Similar to my marathon experience, the marathon project we at xMatters were working on had multiple constraints. There was a hard deadline we weren’t able to push anymore, or we would risk the project being cancelled, and the features weren’t finished. Performance testing also hadn’t been done yet, as it required ample time that we just didn’t have. To meet the deadline, we decided to test in production. There were some risks with this including the potential for a bad user experience with a half-baked feature, flooded downstream services and outage, and other services on the same cluster being impacted if CPU or RAM is going out of the capacity.

To minimize the risk, we had to have risk control measures in place including:

  1. Extensive monitoring: We set up extensive monitoring to ensure all matrices were in a safe range. At the same time, we gathered valuable data on traffic and usage patterns.
  2. Disabled live notification: The live notification portion of the feature was disabled. It was just micro brains doing their calculations in the back end without actually bothering end users.
  3. Feature turned on in canary fashion: The feature was turned on in the canary fashion, e.g., 5% of users in one cluster on day one, 10% on day two, etc.

The result was quite eye-opening. We discovered that the usage pattern was quite different from what we expected. Some of the traffic peak was from the source of an epic data sync that we hadn’t planned for. It was clear that some of the expensive API calls caused performance problems.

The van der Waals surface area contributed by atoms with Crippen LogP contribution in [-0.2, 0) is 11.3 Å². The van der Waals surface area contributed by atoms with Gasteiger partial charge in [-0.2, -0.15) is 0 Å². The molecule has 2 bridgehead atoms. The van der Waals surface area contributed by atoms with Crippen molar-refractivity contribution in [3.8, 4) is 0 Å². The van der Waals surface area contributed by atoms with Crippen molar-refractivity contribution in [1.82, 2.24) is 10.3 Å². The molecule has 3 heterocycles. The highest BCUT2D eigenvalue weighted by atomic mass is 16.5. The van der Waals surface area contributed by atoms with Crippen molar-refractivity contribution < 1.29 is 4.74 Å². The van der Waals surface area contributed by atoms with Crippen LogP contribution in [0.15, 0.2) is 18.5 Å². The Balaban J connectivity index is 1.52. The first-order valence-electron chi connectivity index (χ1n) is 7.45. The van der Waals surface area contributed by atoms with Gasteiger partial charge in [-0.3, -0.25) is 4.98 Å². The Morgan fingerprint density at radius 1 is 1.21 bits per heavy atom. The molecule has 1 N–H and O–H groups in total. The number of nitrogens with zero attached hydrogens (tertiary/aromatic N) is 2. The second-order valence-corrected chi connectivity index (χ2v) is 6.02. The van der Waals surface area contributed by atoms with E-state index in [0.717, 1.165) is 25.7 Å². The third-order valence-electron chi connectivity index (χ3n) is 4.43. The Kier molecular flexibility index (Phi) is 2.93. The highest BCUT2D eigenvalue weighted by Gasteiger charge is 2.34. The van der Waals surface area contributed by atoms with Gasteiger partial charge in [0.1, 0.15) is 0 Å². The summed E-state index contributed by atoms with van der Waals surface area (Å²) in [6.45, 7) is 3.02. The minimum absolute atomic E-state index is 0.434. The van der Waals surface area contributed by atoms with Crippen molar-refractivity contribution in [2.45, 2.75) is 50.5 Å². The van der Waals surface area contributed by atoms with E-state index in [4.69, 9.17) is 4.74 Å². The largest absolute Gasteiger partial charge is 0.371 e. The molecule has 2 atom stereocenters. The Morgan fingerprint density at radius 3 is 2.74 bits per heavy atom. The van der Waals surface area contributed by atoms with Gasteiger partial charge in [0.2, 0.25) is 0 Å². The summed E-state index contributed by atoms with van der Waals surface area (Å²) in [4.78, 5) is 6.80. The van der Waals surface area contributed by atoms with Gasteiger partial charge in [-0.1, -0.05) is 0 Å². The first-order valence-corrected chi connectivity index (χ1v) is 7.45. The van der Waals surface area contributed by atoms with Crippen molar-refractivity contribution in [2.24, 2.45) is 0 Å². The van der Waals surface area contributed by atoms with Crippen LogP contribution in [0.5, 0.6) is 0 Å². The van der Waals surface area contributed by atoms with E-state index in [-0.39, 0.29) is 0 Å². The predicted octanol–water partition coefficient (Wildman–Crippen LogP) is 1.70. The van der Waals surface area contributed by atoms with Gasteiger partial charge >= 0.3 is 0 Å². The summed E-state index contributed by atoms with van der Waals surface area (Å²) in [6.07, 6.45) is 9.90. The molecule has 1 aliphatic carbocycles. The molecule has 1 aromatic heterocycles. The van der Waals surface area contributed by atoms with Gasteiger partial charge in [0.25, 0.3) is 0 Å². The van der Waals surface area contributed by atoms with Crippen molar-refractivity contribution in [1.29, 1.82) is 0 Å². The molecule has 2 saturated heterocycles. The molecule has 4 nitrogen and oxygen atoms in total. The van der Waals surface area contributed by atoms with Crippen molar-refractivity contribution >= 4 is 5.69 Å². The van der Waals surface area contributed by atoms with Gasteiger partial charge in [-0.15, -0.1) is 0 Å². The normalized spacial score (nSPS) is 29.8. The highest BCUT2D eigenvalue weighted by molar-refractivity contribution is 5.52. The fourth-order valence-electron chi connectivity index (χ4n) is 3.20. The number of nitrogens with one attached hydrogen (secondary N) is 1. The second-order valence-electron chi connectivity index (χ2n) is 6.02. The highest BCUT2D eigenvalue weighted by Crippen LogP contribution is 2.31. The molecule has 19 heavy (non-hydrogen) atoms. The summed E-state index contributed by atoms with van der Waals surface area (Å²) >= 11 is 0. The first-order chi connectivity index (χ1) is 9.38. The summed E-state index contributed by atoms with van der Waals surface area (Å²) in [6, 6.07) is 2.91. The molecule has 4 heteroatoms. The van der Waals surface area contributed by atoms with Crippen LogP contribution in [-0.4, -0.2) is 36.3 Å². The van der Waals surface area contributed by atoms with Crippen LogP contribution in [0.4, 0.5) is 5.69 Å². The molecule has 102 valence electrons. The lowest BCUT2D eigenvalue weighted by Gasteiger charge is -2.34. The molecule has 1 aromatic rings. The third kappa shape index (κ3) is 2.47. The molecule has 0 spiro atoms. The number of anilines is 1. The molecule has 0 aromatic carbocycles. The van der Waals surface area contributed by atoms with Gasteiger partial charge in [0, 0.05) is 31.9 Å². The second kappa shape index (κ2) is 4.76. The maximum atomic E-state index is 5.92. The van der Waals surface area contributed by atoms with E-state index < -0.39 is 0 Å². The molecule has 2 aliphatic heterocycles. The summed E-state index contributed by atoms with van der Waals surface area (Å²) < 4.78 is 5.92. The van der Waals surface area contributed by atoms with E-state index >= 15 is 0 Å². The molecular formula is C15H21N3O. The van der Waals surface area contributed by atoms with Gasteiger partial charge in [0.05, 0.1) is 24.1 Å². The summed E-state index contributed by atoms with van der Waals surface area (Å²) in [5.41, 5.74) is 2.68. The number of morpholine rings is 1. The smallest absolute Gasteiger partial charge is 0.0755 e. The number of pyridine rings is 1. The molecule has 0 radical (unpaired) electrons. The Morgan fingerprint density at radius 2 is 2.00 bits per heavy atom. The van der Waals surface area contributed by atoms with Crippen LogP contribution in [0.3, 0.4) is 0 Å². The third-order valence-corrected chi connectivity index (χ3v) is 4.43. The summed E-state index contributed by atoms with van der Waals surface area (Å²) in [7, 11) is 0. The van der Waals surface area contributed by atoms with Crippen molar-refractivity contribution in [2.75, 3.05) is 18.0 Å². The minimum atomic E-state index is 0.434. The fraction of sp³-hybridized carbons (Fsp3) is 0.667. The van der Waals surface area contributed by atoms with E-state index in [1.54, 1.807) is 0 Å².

Just like my marathon training, testing in production did the trick! Identifying and knowing pain points was integral to achieving good progress. It made it easier for us to figure out which areas we needed to focus on the most. Actions like improving the performance by implementing caching were taken to resolve these problems. We wouldn’t have been able to figure out these areas just from performance testing, no matter how well it might have been defined. It helped us to have a good understanding of usage patterns, while directing us to areas that needed more work. Additionally, it uncovered a lot of unknowns and built the team’s confidence in delivering the feature.

The last push
Back to my marathon running. I didn’t make another attempt to run a marathon for quite a while. Even after almost two years, if someone asked me if I was ready for another 26.2 marathon, I would say, “no.” I’m NEVER ready! When I did decide to register for another marathon, my brain decided for me that a half would be plenty. Two weeks before race-day, I asked myself, “How many more times will you have the opportunity to run a race like this?” I guess the answer is not many. I realized, it’s important to start now; getting TO the start line is half the battle. That final push convinced me to train for another full marathon. Ready or not, I just ran it. And the result was not as bad as I originally anticipated. Compared to the first attempt, my pace improved from 9:40min/Mile to 7:55min/mile.

Similarly, in the final stage of any engineering project delivery, the team may need a final push. The last few miles are always the hardest, especially after all the preparation that has come before to get the team to where it is. Project managers need to make it clear that it’s time to get the project finalized, no matter what it takes. I have witnessed my team struggle on that daunting “wall”  of a project, but I’ve also witnessed their determination to cross the finish line. When the team first started, it didn’t seem feasible to get the project out on time, especially given so many constraints. With determination, willingness to go above and beyond and time management, we accomplished our goals and completed the project. 

One of the greatest marathon runners, Eliud Kipchoge, always said, “No human is limited.” A team, if empowered properly and with proper risk management, can make the impossible possible.